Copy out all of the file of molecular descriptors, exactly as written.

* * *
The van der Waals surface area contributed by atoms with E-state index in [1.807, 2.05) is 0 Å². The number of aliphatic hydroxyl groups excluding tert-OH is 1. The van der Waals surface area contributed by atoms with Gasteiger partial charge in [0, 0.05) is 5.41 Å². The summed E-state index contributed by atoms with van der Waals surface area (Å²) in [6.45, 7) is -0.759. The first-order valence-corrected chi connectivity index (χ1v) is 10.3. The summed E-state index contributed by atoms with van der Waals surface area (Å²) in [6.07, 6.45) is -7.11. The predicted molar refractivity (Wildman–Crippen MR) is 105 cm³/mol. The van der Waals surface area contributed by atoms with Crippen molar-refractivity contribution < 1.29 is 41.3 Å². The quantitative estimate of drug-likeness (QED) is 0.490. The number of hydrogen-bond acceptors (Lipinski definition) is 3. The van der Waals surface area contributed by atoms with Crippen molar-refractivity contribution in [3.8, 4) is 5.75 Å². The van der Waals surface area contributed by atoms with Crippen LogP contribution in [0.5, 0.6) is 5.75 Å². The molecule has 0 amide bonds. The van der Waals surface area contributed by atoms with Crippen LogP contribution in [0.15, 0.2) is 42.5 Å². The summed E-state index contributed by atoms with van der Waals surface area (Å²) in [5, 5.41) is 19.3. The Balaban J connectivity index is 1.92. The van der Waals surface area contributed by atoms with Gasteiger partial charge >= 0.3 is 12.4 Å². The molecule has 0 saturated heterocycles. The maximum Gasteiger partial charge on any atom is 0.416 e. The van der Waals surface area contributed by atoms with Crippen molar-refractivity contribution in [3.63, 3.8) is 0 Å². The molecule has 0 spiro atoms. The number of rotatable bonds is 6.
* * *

The van der Waals surface area contributed by atoms with E-state index in [1.807, 2.05) is 0 Å². The number of aliphatic hydroxyl groups excluding tert-OH is 1. The van der Waals surface area contributed by atoms with Gasteiger partial charge in [0, 0.05) is 5.41 Å². The summed E-state index contributed by atoms with van der Waals surface area (Å²) in [6.45, 7) is -0.759. The first-order valence-corrected chi connectivity index (χ1v) is 10.3. The summed E-state index contributed by atoms with van der Waals surface area (Å²) in [6.07, 6.45) is -7.11. The predicted molar refractivity (Wildman–Crippen MR) is 105 cm³/mol. The van der Waals surface area contributed by atoms with Crippen molar-refractivity contribution < 1.29 is 41.3 Å². The quantitative estimate of drug-likeness (QED) is 0.490. The number of hydrogen-bond acceptors (Lipinski definition) is 3. The van der Waals surface area contributed by atoms with Crippen molar-refractivity contribution in [3.8, 4) is 5.75 Å². The van der Waals surface area contributed by atoms with Crippen LogP contribution in [0.5, 0.6) is 5.75 Å². The molecule has 0 amide bonds. The van der Waals surface area contributed by atoms with Crippen LogP contribution in [0.15, 0.2) is 42.5 Å². The summed E-state index contributed by atoms with van der Waals surface area (Å²) in [5, 5.41) is 19.3. The Balaban J connectivity index is 1.92. The van der Waals surface area contributed by atoms with Gasteiger partial charge >= 0.3 is 12.4 Å². The molecule has 0 saturated heterocycles. The maximum Gasteiger partial charge on any atom is 0.416 e. The van der Waals surface area contributed by atoms with Crippen molar-refractivity contribution in [3.63, 3.8) is 0 Å². The molecule has 0 spiro atoms. The number of rotatable bonds is 6.